Care pathways improve the delivery of effective care, facilitate critical evaluation of that care and strengthen multidisciplinary communication 2. Developing care bundles to improve the safety of care for patients with diabetes should therefore be a priority.
Diabetes and care home residents
Recognising that the prevalence of diabetes among patients in residential care may be as high as 26% and that this group have a high prevalence of complications, the Good clinical practice guidelines for care home residents with diabetes from Diabetes UK, provides a national policy of good clinical practice. They identify barriers to good care and provide an assessment framework for benchmarking.
Improving diabetes care in Scotland
The Scottish Diabetes Framework Action Plan from the Scottish Government updates a previous framework around priorities for improving diabetes care in Scotland. It outlines specific groups of patients and areas for intervention, along with steps to be taken to improve outcomes for these groups.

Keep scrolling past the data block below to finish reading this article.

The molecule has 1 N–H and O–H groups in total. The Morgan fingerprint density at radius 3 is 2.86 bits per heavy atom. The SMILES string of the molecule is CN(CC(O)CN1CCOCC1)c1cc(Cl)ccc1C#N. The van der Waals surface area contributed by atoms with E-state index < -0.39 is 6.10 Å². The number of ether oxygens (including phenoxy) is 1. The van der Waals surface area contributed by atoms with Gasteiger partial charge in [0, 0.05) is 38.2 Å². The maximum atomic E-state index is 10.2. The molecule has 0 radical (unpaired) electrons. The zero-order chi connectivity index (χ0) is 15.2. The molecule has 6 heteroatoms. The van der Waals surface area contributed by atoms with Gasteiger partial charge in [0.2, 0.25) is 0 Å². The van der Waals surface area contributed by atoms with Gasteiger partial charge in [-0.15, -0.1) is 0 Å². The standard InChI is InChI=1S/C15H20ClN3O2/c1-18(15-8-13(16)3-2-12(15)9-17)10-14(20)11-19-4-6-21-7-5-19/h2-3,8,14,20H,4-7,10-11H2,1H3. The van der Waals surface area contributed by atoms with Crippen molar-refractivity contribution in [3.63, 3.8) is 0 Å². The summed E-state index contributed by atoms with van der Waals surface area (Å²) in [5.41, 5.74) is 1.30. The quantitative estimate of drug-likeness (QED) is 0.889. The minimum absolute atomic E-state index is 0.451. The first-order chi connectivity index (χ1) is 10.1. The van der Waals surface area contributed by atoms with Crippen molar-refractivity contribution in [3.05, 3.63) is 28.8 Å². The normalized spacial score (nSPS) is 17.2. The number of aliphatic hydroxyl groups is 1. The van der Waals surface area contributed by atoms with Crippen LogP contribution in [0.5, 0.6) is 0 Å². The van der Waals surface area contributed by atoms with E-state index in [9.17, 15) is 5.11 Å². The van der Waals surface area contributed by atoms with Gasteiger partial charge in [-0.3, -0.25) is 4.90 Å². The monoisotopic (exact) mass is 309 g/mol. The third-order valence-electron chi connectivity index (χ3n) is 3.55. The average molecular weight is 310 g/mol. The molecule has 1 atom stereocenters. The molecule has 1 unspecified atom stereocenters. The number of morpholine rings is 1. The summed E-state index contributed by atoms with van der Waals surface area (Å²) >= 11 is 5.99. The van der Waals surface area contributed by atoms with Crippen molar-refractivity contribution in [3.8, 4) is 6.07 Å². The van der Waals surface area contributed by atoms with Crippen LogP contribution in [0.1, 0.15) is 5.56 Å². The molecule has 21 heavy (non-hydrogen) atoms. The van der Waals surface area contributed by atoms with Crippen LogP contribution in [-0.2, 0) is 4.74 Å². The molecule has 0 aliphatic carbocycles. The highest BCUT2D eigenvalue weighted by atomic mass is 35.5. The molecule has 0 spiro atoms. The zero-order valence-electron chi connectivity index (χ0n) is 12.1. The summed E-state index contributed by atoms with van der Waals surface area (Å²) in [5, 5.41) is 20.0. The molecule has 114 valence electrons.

Implementing guidelines and frameworks
Guidelines and frameworks are a useful driver for improvements in care, however implementing these into practice can be challenging. In their research paper Developing and implementing diabetes care pathways O’Brien and Hardy discuss lessons learned from their experiences of creating and implementing pathways across primary and secondary care in a region of the UK. They include a sample template for other groups to use and adapt.
The Diabetes guide for London from Healthcare for London outlines the current state of diabetes care across London, priorities for improving the quality of care and a model of care to be implemented. It includes identification of key enablers for delivery and provides useful reading for implementation in other regions.
O’Brien S, Hardy J. Developing and implementing diabetes care pathways. Journal of Diabetes Nursing. 2003;7(2):53-56.
Kitchiner D, Davidson C, Bundred P. Integrated care pathways: effective tools for continuous evaluation of clinical practice. Journal of Evaluation in Clinical Practice. 1996;2:65–9